Educational Administration, Department of

 

Date of this Version

10-2005

Document Type

Article

Citation

Journal of Women in Educational Leadership, Vol. 3, No. 4--October 2005 ISSN: 1541-6224

Comments

©2003 Pro>Active Publications

Abstract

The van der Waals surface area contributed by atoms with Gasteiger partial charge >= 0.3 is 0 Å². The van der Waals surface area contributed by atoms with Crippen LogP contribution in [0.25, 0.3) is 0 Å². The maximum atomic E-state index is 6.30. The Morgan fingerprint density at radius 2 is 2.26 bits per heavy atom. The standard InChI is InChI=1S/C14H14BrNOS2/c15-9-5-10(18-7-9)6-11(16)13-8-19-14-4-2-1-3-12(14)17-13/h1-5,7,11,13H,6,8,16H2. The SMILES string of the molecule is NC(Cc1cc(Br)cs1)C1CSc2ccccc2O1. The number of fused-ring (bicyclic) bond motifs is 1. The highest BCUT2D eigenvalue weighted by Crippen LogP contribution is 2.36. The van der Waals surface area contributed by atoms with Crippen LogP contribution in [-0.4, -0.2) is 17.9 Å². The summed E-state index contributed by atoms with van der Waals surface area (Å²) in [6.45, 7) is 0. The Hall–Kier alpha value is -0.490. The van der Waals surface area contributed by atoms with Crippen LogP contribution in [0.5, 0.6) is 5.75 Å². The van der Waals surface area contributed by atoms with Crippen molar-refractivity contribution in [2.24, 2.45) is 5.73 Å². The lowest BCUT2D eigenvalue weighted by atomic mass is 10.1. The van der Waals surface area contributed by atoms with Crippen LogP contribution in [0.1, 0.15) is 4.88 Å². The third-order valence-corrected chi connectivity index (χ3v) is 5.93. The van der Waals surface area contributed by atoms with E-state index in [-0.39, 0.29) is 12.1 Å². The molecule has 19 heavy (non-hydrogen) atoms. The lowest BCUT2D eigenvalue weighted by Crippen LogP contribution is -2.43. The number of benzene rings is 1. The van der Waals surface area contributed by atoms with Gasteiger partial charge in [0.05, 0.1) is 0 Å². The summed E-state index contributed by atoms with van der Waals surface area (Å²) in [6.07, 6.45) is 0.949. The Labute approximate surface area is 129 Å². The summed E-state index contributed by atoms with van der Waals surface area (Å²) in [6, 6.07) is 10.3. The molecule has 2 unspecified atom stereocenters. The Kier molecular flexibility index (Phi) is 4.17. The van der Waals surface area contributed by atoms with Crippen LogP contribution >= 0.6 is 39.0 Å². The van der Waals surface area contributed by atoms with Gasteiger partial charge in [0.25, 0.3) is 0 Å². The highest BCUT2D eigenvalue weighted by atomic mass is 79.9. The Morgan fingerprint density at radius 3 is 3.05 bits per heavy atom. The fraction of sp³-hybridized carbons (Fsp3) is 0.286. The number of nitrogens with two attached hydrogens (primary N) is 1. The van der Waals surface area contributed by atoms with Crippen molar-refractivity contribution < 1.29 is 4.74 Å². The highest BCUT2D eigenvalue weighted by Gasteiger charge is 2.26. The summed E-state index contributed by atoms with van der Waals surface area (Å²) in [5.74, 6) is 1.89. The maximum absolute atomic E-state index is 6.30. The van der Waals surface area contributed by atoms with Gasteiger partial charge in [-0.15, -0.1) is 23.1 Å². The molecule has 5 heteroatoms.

The feminist phase theory (Tetreault, 1985) was used to examine the cultural patterns embedded in a department of a large, urban university, to classify how the faculty in the department perceived women, and to examine how our own behavior as two newly hired associate and assistant professors contributed or did not contribute to these patterns of behavior. Three years of field notes, anecdotal records, transcriptions of meetings, interviews, and student comments were categorized to develop experienced-derived strategies. These strategies encourage women in higher education to: (a) recognize their own enmeshment in patriarchal practices; (b) disrupt these practices through their own behavior; and (c) move to positions of advocacy and moral purpose in higher education. As

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